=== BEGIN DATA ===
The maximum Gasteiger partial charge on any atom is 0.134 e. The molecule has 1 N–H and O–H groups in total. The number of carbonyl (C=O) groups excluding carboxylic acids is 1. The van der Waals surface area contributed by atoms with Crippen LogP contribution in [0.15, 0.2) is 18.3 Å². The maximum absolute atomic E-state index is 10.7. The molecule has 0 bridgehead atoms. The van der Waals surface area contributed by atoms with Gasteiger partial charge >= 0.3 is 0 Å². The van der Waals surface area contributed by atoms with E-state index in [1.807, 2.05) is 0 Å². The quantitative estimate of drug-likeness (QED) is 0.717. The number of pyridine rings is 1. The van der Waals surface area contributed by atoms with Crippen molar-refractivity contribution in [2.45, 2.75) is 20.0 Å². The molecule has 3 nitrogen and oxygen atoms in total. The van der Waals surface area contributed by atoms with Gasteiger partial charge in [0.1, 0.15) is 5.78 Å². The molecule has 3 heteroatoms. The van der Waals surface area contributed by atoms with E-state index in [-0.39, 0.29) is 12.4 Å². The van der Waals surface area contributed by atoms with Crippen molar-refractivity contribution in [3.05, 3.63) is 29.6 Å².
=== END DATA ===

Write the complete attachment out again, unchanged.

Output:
The maximum Gasteiger partial charge on any atom is 0.134 e. The molecule has 1 N–H and O–H groups in total. The number of carbonyl (C=O) groups excluding carboxylic acids is 1. The van der Waals surface area contributed by atoms with Crippen LogP contribution in [0.15, 0.2) is 18.3 Å². The maximum absolute atomic E-state index is 10.7. The molecule has 0 bridgehead atoms. The van der Waals surface area contributed by atoms with Gasteiger partial charge >= 0.3 is 0 Å². The van der Waals surface area contributed by atoms with E-state index in [1.807, 2.05) is 0 Å². The quantitative estimate of drug-likeness (QED) is 0.717. The number of pyridine rings is 1. The van der Waals surface area contributed by atoms with Crippen molar-refractivity contribution in [2.45, 2.75) is 20.0 Å². The molecule has 3 nitrogen and oxygen atoms in total. The van der Waals surface area contributed by atoms with Gasteiger partial charge in [0.1, 0.15) is 5.78 Å². The molecule has 3 heteroatoms. The van der Waals surface area contributed by atoms with E-state index in [-0.39, 0.29) is 12.4 Å². The van der Waals surface area contributed by atoms with Crippen molar-refractivity contribution in [3.05, 3.63) is 29.6 Å².